Melbourne-founded co-working space York Butter Factory has brought on its first chief executive, appointing ex-BP and GE executive Farley Blackman to lead its operations as the company looks to international expansion.
Blackman stepped into the role this week, and will also be taking up a position as a member of the York Butter Factory board.
Established in 2011, the co-working space was founded by Stuart Richardson and Darcy Naunton to run hackathons, startup incubator programs, and meetups to support the wider Melbourne startup community. In light of Blackman’s appointment, Richardson will now be leading York Butter Factory’s investor and investment efforts, and Naunton will take charge of the company’s portfolio of interests, with both founders remaining executive directors and serving on the board.
Blackman’s appointment came after both he and Richardson studied together in the US at Stanford University in 2009, remaining in contact over the subsequent eight years as Blackman worked as an executive at BP in London.
“I guess we’ve been waiting for the right opportunity to do something together — the timing and everything else worked out well,” Blackman tells StartupSmart.
It was Blackman’s experience working internationally that will now aid York Butter Factory in future global expansion efforts, according to Richardson.
“If York Butter Factory is going to be impactful domestically it’s going to be about how we connect globally and create those opportunities,” Richardson tells StartupSmart.
This global expansion will focus on establishing key partnerships with international stakeholders as the startup continues to expand its footprint, after partnering with property developer Mirvac to create the Hoist innovation hub at Australian Technology Park in Sydney earlier this year.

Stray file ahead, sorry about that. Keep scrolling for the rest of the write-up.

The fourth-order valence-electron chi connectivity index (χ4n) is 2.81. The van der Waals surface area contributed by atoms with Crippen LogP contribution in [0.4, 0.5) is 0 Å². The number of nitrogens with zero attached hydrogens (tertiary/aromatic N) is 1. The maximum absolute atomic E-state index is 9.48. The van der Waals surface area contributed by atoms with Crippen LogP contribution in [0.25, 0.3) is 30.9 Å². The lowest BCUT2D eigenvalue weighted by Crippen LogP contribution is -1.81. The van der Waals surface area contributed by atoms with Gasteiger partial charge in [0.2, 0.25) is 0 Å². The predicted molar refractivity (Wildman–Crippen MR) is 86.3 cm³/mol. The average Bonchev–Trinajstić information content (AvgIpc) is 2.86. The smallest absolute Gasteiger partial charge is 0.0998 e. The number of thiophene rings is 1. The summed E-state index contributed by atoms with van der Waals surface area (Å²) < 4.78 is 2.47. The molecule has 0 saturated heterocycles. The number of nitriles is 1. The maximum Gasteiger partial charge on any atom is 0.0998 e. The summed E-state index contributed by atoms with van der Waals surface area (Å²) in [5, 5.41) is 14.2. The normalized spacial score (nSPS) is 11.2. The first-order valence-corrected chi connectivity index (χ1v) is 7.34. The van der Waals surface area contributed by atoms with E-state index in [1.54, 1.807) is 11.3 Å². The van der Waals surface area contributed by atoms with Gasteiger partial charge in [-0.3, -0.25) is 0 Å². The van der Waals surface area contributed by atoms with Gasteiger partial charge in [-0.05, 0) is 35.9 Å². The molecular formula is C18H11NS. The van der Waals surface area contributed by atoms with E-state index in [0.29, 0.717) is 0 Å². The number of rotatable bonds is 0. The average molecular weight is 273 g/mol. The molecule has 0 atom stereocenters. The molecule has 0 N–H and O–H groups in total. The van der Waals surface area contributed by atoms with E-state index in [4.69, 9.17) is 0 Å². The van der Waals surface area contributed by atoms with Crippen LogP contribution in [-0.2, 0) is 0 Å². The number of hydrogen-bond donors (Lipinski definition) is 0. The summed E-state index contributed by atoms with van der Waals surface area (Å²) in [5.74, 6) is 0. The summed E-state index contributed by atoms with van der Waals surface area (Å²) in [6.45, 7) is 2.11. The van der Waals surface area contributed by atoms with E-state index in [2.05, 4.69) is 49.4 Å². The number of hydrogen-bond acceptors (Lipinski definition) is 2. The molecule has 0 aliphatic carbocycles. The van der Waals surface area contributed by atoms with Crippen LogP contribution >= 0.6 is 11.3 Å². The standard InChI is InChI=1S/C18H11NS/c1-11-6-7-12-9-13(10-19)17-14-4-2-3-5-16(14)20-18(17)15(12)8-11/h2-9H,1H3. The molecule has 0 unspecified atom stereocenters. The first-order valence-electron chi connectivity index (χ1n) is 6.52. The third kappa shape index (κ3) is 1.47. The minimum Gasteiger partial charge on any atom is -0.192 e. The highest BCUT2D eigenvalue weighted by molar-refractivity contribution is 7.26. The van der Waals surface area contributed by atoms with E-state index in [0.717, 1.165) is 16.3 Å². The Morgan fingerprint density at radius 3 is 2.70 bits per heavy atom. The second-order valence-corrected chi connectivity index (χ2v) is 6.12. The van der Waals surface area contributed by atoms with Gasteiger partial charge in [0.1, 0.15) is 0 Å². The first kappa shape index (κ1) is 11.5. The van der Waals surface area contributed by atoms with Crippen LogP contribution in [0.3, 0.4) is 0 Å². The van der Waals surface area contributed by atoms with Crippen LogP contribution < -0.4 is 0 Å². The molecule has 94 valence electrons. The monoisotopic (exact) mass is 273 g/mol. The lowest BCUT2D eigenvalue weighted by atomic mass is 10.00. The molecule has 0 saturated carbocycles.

“We are certainly just looking at the right opportunities to take it to the next step and the right partnerships to do that,” Richardson says.
“The UK and Europe is where we will be building those networks.”
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While Blackman has worked for large corporates, he has also been involved in creating several boutique creative brands, such as founding the London-based company FARBLACK. The company provides a platform for awareness and education regarding historic holdings in Britain and North America, as well as a portfolio of brands in the creative world.
Blackman says these experiences have shown him that the overarching theme that drives innovation and entrepreneurial thinking in any organisation is risk-taking leadership.
“[In regards to] leadership from whatever level, it’s important that you take personal risks on behalf of shareholders,” Blackman says.
“If things stagnate, profitability goes down, and it’s up to the leader of any sized organisation to take personal risks to drive innovation.”
While Blackman concedes it can be “quite scary” at a big company to take personal risks that can be “quite counter cultural”, he says that as a leader, these personal risks are vital to driving innovation.
“If you can play to your strengths when doing this, the business case presents itself,” he adds.
Blackman has now flagged global growth as a key area York Butter Factory will be pursuing in future, while the co-working space and incubator also looks regionally to expand its offerings to more remote areas of Australia.
“It will be a combination of planned and opportunistic [expansion],” Blackman says, adding that supporting a flourishing startup ecosystem means incorporating perspectives from around the globe and across all walks of life.
“The larger we can make the ecosystem and the more people from diverse backgrounds and businesses the better,” he says.